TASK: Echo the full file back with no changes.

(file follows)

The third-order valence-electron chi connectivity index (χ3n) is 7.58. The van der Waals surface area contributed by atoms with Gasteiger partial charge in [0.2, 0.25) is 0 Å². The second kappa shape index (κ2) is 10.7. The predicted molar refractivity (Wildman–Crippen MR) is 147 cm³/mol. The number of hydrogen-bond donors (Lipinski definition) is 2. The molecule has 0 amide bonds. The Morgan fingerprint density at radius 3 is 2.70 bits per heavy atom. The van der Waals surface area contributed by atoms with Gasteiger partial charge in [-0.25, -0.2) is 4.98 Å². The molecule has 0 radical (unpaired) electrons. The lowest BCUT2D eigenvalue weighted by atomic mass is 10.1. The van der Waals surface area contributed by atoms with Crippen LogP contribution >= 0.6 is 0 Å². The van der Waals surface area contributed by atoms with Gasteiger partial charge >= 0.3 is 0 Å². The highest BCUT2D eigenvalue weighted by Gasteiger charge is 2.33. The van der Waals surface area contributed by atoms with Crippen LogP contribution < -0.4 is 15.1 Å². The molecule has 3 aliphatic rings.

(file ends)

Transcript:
The third-order valence-electron chi connectivity index (χ3n) is 7.58. The van der Waals surface area contributed by atoms with Gasteiger partial charge in [0.2, 0.25) is 0 Å². The second kappa shape index (κ2) is 10.7. The predicted molar refractivity (Wildman–Crippen MR) is 147 cm³/mol. The number of hydrogen-bond donors (Lipinski definition) is 2. The molecule has 0 amide bonds. The Morgan fingerprint density at radius 3 is 2.70 bits per heavy atom. The van der Waals surface area contributed by atoms with Gasteiger partial charge in [-0.25, -0.2) is 4.98 Å². The molecule has 0 radical (unpaired) electrons. The lowest BCUT2D eigenvalue weighted by atomic mass is 10.1. The van der Waals surface area contributed by atoms with Crippen LogP contribution >= 0.6 is 0 Å². The van der Waals surface area contributed by atoms with Gasteiger partial charge >= 0.3 is 0 Å². The highest BCUT2D eigenvalue weighted by Gasteiger charge is 2.33. The van der Waals surface area contributed by atoms with Crippen LogP contribution < -0.4 is 15.1 Å². The molecule has 3 aliphatic rings.